Happier Holidays with the Right Supports: 7 Simple Ways Churches Can Partner with Families Affected by Disability
“Happy Thanksgiving!” I said to the mom as she headed out the door. “Not likely”, she replied, “Everyone tells me that, but the holidays are some of the hardest days. The schedule is different each day—we will pay the price for that in our family.”
Those words from a parent reminded me that there are families in our congregations who have a family member with a disability that craves predictability and schedules. While Christmas may be “merry” for some, for others, it’s marked with stress and anxiety over changing school and work schedules and the large, outdoor tree in the living room.
As a congregation, one of the best Christmas gifts you can offer a parent or caregiver is a listening ear followed by a very specific offer of support.
As a congregation, ask the parent or caregiver, “What is Christmas break like for Joey? What goes well and what parts are difficult?” Listen as they tell you about the holiday prediction.
As an individual or congregation, can you step in around those difficult areas? Is there a way to join in the time of celebration?
If you’re looking to come alongside individuals and families impacted by disability this Christmas season, I offer you the below seven ideas as a starting point:
1. Bake treats.
“It seems you need more time to focus on Joey, so don’t worry about holiday baking. We are dropping off eight dozen cookies and four pies with a variety that is sure to please every family member.”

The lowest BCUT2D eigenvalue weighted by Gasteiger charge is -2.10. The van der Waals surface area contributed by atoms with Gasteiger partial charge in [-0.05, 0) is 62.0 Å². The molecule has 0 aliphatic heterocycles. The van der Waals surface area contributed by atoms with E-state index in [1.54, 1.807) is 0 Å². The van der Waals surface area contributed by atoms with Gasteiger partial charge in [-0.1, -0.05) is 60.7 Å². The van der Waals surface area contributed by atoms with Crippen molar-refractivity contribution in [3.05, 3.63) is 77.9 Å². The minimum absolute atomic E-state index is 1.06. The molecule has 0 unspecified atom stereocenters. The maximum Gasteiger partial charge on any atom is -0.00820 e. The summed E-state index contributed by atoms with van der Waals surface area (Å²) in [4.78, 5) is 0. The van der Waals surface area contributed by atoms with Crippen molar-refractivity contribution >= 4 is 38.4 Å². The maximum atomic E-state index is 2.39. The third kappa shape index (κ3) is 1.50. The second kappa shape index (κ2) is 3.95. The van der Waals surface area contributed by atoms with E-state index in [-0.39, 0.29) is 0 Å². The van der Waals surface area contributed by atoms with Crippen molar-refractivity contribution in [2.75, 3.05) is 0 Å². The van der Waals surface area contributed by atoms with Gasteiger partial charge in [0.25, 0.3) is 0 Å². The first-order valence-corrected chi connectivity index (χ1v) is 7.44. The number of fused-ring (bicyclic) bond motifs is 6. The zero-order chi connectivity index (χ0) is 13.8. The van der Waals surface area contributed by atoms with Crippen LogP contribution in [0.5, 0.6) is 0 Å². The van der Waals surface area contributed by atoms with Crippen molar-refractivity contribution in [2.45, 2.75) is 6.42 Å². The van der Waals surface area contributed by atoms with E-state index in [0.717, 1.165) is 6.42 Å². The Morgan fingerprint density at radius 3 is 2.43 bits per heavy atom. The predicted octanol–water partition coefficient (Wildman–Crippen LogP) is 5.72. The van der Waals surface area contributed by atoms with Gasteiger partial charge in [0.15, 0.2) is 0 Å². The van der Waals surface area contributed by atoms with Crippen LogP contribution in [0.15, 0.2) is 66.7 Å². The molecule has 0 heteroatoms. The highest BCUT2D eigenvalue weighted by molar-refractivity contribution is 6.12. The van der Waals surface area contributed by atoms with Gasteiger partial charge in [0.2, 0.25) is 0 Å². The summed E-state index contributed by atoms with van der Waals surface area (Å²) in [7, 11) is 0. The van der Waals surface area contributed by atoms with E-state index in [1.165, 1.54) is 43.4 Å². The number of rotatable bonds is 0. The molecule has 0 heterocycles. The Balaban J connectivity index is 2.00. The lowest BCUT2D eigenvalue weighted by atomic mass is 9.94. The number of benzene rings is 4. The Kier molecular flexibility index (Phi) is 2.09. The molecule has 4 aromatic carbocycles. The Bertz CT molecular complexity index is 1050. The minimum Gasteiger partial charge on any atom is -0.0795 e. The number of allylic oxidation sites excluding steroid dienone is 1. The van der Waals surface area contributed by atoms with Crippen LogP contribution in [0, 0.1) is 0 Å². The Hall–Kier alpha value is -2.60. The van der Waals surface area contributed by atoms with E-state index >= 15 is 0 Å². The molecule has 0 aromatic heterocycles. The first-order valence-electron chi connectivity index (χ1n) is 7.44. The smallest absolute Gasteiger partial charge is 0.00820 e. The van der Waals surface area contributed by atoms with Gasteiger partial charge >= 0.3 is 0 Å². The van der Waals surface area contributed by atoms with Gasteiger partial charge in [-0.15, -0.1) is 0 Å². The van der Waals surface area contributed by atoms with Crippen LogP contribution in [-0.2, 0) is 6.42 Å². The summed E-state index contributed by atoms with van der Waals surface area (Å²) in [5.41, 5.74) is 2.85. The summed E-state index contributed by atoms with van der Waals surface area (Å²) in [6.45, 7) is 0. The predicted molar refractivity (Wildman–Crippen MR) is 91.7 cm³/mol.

2. Provide respite for parents.
“Your daughter Carmen and I often enjoy being together at church during Sunday school. I’d like to come over some day and be with Carmen from 9 AM – 2 PM so that you can do what you need with shopping, wrapping gifts, or just meeting someone for lunch. Monday or Tuesday next week work for me. Which day is best for you?”
“Dameon is so comfortable in our room at church playing with the toys and dancing to the music. I have asked the church to allow Becca and I to open that room on Friday from 10 AM – 3 PM so that you can drop off Dameon in a place where he is comfortable and with people who adore being with him. This would give you time to shop, play, grab coffee with a friend, ice skate, or just rest.”
3. Provide respite for siblings.
“We are heading off to the movies and out for dinner afterwards. We would love to pick up Mya’s siblings and take them with us for a special treat so that you can have the time you need to keep Mya more stable and calm, while also giving the other kids a special day. Will Friday work for that?
4. Pay for additional respite.
“You have a respite provider from Community Mental Health, but I know you are only allowed six hours per week. As a church, we would like to purchase thirty additional hours for the two weeks of Christmas break. Can you see if your current provider can cover the additional time? Otherwise, we will gladly pay a different person of your choice so that you can have some free time.
5. Celebrate an individual’s gifts.
“We know how much Chad loves to sing. You mentioned his Christmas choir concert on Tuesday night. There are two of us from church who would love to come and take joy in that area of gifting for Chad. Would the school allow that?
6. Offer the gift of time.
“Adam does love nature hikes! Our family does too. Could Adam join us for a hike on Wednesday next week? That will give you some time with Audra and Ally and time for our family to be with Adam doing something we all enjoy.”
7. Give thoughtfully.
“We filled ten small stockings with activities we know Jason will love. He can open one every day as a treat. Feel free to use them as a reward for good behavior or to spend some free time with activities he enjoys.”
I hope this list gives you some ideas as you listen and then find ways to “step in” to share God’s love this Christmas season. Tag – you’re it!
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Barbara J. Newman is the director of church services at CLC Network.